And so, a political party is in a sense the opposite of the general will in the way meant by Rousseau. A political party, writes the woman who had made political agitation a temporary vocation, is nothing but a machine for the stirring up of passions, passions being the origin of all evil. A passionate heap of people is a jiggling well surface that reflects no image, falsity made flesh. Disgustingly, people freely give away their inborn freedom to a party or sect, as if their integrity were a burden, as if they could finally breathe easily once enveloped by what Étienne de La Boétie called voluntary servitude.
The servitude, the swerve from truth, could also be involuntary. The force of conformity and threat of pain, she knew, could cause an unconscious drift into lies, no matter scrupulous and supportable each individual decision might seem: “If a man undertakes extremely complex numerical calculations knowing that he will be flogged every time he obtains an even number as the final result, he finds himself in an acute predicament.”
Echoing Kant, Weil saw a fundamental error in the desire to treat any means as an end. Nothing but the eternal and ultimate was really worth anything, she felt, and worldly goods were good only so far as they imperfectly and Platonically reflected the higher emanations. But the human habit of mistaking these lower, impostor experiences for the genuine article leads to lives devoted to fake goals and fake causes — wasted lives.
Compounding that error is our overestimation of our attention spans. We pollute our attentions by channeling them stupidly toward the ephemeral. We attend to instruments and not ends, whereas the only object really deserving our attention is the ultimate end, the ultimate good. But like someone who spends his money on useless trinkets all day and discovers at sunset that he has nothing left for room and board, we expend our finite attention on finite things and then are shocked the be perceptually locked out of the infinite. Constant attention to the infinite: a thrilling precept to read about, but a harsh one to live.
It would be glib and unfair to say that by the time she wrote On the Abolition of All Political Parties Weil hankered for nirvana because her will was spent. (She had quit the Free French, headquartered in London, after some squabbles with de Gaulle, some about her idea to parachute nurses onto land still held by the Wehrmacht.) In fact, she had much more will to spend, and she did. Through the force of her premises, she had reasoned her way into unreason. She would become free and good by carving herself away, invoking Donald Justice’s justly short poem “The Thin Man”:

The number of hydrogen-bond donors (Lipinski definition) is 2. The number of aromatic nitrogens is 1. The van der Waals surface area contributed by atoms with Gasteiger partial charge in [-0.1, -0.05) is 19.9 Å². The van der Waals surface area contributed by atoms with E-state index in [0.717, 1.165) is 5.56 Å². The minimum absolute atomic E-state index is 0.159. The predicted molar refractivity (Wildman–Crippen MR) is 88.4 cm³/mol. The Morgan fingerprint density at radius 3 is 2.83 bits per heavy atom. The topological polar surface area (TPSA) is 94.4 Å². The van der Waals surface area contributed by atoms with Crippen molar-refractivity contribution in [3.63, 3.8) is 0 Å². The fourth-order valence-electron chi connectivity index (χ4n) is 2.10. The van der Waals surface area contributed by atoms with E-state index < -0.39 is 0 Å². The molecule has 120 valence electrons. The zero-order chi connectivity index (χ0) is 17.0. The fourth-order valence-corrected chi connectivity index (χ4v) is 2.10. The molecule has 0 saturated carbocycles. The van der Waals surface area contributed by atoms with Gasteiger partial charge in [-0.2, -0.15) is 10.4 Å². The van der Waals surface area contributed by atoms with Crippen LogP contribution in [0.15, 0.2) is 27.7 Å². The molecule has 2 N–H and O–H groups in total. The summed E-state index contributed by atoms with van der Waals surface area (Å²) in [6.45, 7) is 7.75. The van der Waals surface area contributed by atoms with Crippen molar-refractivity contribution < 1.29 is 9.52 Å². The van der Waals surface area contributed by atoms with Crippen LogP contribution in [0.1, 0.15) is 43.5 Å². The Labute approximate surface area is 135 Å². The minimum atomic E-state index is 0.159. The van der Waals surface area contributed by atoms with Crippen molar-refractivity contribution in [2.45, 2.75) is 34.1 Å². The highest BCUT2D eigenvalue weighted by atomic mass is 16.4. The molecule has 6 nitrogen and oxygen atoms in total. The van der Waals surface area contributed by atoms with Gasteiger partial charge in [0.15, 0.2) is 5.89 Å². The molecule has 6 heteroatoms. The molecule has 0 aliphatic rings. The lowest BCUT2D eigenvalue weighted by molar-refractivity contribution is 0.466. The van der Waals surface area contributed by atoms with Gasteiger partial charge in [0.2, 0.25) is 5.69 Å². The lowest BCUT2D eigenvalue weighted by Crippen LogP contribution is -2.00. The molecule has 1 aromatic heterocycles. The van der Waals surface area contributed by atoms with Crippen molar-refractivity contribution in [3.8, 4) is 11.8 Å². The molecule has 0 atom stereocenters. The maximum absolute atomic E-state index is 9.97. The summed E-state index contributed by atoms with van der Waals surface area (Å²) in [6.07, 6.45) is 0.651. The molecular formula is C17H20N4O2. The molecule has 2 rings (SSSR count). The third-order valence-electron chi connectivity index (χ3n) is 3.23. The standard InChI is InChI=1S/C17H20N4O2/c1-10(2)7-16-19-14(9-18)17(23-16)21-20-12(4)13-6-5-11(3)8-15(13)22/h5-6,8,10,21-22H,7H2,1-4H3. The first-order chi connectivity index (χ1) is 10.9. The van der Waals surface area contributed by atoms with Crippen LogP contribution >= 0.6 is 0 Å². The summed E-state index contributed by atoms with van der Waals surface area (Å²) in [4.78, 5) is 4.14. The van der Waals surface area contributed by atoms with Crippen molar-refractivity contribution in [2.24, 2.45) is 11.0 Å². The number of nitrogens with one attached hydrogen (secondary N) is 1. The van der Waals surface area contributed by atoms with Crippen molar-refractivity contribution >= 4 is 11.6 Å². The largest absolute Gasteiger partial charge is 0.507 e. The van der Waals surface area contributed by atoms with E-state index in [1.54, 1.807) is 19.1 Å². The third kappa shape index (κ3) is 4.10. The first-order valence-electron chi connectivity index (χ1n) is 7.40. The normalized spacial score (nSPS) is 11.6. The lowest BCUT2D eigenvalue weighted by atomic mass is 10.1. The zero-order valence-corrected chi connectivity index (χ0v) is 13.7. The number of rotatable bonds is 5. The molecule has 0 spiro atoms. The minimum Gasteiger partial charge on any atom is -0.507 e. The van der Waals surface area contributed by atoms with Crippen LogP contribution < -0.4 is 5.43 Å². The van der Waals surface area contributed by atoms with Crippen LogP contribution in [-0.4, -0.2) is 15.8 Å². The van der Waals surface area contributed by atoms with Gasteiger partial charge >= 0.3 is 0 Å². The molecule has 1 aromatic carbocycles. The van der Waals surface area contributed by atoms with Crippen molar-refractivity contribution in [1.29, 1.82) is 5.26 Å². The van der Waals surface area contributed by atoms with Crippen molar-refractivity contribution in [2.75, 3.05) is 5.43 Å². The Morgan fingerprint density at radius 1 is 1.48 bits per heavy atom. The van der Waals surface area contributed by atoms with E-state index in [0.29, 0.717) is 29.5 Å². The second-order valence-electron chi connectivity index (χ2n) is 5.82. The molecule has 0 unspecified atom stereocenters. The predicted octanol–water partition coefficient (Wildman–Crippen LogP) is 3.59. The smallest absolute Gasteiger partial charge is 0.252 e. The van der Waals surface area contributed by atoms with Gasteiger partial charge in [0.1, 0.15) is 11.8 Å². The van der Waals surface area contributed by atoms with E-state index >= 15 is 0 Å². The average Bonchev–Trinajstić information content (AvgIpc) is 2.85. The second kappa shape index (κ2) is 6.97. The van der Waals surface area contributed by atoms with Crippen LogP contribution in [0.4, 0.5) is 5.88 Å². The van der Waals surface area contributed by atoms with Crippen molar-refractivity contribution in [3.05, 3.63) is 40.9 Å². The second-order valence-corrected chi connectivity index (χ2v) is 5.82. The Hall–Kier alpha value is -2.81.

I indulge myself
In rich refusals.
I hone myself to
this edge. Asleep, I
Am a horizon.
Yet Weil as a writer may have lost something in her transit toward the contagious hospital. In an earlier essay on attention, she praised schoolwork for its ability to foster attention — not toward a specific object but as a kind of strength training that could later find a wider application. (A famous aphorism of hers holds that prayer is nothing but absolutely unmixed attention.) In this earlier Weil, you sense her consciousness of the human need for a ladder of ascent. By her last year, she had abandoned this respect for the merely instrumental either through philosophical gestation or because she had reached the top rung of the ladder and had no choice but to linger there or leap.
Whether we should be satisfied with anything short of purity is a terrifying question, on the order of whether to believe in God and how to arrange a society, and the answer can shape the course of a life. Weil chose her path and left us here, along with a bequest of essays and notebooks, most unpublished at the time of her death.
It’s difficult not to take her almost suicide as a judgment on the world she abandoned. (One of George Sanders’s several suicide notes read in its entirety: “Dear World, I am leaving because I am bored. I feel I have lived long enough. I am leaving you with your worries in this sweet cesspool. Good luck.”) More than once while talking to regular, “decent” people, I’ve detected a sort of resentment toward the suicides: not contempt, though there was that, but a sense too that they, the survivors, felt sort of insulted.
In other times and places, in Europe and India and Asia, saints and saints manqués were set out among us, visible, not as a rebuke or a boast but as an illustration that there is a world elsewhere. Writing can teach much the same lesson, if it wants to. Books by the dead, pamphlets by the bizarre, rantings by Weil and Weil-like beings, brave and persnickety journals like this one: these point a way out of the daily predicament.
But — what if they leave us?